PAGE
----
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Why the global air pollution crisis won’t simply blow over

Written by Matthew Hogarth

Ecological Economics

Recently, New Delhi became the latest city to be placed in the global media spotlight for its air quality issues. With concentrations of the most harmful ‘PM2.5’ particles at over 15 times the safe level, the Indian capital became the temporary face of a problem affecting 98% of cities in the developing world. 

Deaths attributed to toxic outdoor air are at least 3 million each year (more than malaria and HIV combined) and are projected to rise to between 6 and 9 million by 2060.  Evidence of the pernicious effects of exposure, even at the comparatively low levels found in many developed countries, continues to grow.

At the same time, national governments are in a state of inertia, even in the face of rising public anger. While China has reduced emissions of some pollutants, average exposure among its people shows no sign of declining. So why is this problem so intractable? The answer lies in its economic roots, and the failure our system to allocate resources effectively.

Since air is a shared resource owned by everyone collectively, individuals can use it up without paying. Around Delhi, this happens in a multitude of ways, from Punjabi farmers burning their land after harvest, to Gurgaon office workers driving to the cinema after work. The costs of all this activity- poorer health, reduced productivity, lower crop yields, reduced biodiversity- are paid by society as a whole. Economic markets, left to their own devices, create more pollution than is desirable.

Among economists, it is widely accepted that government intervention is necessary in these situations and that the problem can be corrected through direct regulation, taxes or permit schemes. Usually, this means finding an “acceptable” level of pollution, a point where the benefits to individuals from having cheaper energy or an extra car still outweigh the costs of more toxic air.

Underpinning this is the idea that development and the environment are diametrically opposed and that one must be sacrificed for the gain of the other. In reality, they are often not in competition and, in most cases, are complementary. What use is there in having extra leisure time when being outside does more harm than good? What value in a pollution-dispersing helicopter if it can’t take off due to poor visibility? The fruits of economic development are easily soured by unclean air (almost literally).

Even if we accept that there is some degree of trade off needed to help the world’s poorest people, there is the question of the ‘right’ level of pollution. This means calculating the total costs and benefits of more emissions: a near-impossible task. While health effects and productivity implications can be measured relatively easily, the impact of dangerous air on broader wellbeing is much more tricky to find. Studies to assess people’s willingness to pay for cleaner air are compromised by the ever-evolving literature on pollution harm. Accompanying this is the tendency for people to ignore an often invisible threat and an unwillingness to contribute to improvements unless others do so too. Impacts of pollution on plants and animals are hardly ever counted in the valuation process. With the true costs of air pollution so obscured, incentives to bring levels down are insufficient.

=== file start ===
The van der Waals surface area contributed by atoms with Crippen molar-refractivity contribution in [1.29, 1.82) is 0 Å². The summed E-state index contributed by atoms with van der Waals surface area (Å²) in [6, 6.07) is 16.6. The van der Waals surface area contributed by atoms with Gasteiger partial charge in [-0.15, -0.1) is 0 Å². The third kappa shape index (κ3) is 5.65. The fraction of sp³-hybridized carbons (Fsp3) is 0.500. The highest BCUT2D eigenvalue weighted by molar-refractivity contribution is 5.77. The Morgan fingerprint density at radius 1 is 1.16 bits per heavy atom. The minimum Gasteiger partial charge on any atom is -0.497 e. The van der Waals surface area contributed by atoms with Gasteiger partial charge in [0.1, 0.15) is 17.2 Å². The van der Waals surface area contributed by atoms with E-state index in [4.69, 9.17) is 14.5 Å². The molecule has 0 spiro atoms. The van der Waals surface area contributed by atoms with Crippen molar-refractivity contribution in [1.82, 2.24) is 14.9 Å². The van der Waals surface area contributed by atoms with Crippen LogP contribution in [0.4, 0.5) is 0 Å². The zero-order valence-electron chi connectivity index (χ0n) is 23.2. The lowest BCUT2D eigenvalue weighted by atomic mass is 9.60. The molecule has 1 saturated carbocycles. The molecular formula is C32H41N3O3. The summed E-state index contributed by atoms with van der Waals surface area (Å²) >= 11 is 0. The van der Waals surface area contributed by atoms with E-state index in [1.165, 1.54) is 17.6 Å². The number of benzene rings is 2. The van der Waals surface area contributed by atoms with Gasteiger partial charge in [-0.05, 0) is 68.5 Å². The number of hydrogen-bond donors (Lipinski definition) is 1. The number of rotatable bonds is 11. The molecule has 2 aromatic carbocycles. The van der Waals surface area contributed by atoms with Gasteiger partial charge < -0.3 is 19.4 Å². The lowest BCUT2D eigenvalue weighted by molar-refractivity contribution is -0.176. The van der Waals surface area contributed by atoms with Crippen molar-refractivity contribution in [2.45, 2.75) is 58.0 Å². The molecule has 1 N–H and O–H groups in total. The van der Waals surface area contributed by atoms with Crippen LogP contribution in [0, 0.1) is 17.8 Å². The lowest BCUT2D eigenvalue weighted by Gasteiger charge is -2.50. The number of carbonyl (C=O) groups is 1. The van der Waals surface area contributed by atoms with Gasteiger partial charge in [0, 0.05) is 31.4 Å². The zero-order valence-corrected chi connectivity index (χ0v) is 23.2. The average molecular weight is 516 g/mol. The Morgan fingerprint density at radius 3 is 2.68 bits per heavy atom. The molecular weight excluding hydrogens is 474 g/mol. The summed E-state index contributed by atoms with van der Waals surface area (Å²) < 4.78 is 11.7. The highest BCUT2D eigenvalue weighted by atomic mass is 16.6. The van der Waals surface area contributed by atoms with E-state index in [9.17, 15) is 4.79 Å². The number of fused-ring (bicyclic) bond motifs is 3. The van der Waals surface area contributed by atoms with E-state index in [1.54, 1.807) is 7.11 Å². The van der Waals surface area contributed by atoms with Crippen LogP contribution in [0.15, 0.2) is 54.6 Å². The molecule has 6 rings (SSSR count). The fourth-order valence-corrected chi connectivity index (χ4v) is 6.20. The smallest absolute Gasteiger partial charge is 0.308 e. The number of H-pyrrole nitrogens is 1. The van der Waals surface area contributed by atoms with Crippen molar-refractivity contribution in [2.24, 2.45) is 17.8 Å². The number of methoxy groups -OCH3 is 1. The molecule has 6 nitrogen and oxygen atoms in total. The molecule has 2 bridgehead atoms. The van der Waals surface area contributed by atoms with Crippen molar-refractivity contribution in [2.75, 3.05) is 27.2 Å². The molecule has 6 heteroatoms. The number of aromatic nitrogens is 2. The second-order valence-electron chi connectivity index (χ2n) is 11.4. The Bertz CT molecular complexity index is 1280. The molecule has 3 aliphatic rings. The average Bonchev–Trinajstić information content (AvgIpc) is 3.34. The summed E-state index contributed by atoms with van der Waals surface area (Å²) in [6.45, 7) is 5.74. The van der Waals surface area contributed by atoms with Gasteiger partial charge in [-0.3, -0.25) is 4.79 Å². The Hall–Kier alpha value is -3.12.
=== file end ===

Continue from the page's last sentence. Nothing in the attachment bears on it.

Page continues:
Allied to this is the pervasive idea that, as countries get richer, markets automatically adjust to make polluting activities more expensive because, among other reasons, richer people have more to spend on the luxury of clean air. The implication is that developing countries must go through a period of heavy pollution in order to reach a future clean state.

Evidence for the theory is highly contested and the unequal distribution of harmful effects mean that, even when average levels go down, the poorest groups in society are still likely to continue to suffer.

So how can real change happen? Studies have shown that meaningful action is actually more associated with increased power and participation rather than income. Additionally, when people are more aware of the presence of pollution and its effects, they are more likely to change their own behaviour and to influence government policy.

This gives weight to efforts by artists and academics in developed countries to make pollution more visible. Even better are anti-pollution initiatives that allow communities to participate in air quality measurement, since participation creates empowerment. In the absence of local powers to curb emissions, direct action may be effective.

As air quality readings in Delhi and across the world continue to show, markets are ineffective and governments are complacent where air pollution is concerned. The demand for clean air must come from the bottom up

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Matthew Hogarth

MSc Ecological Economics 2017/19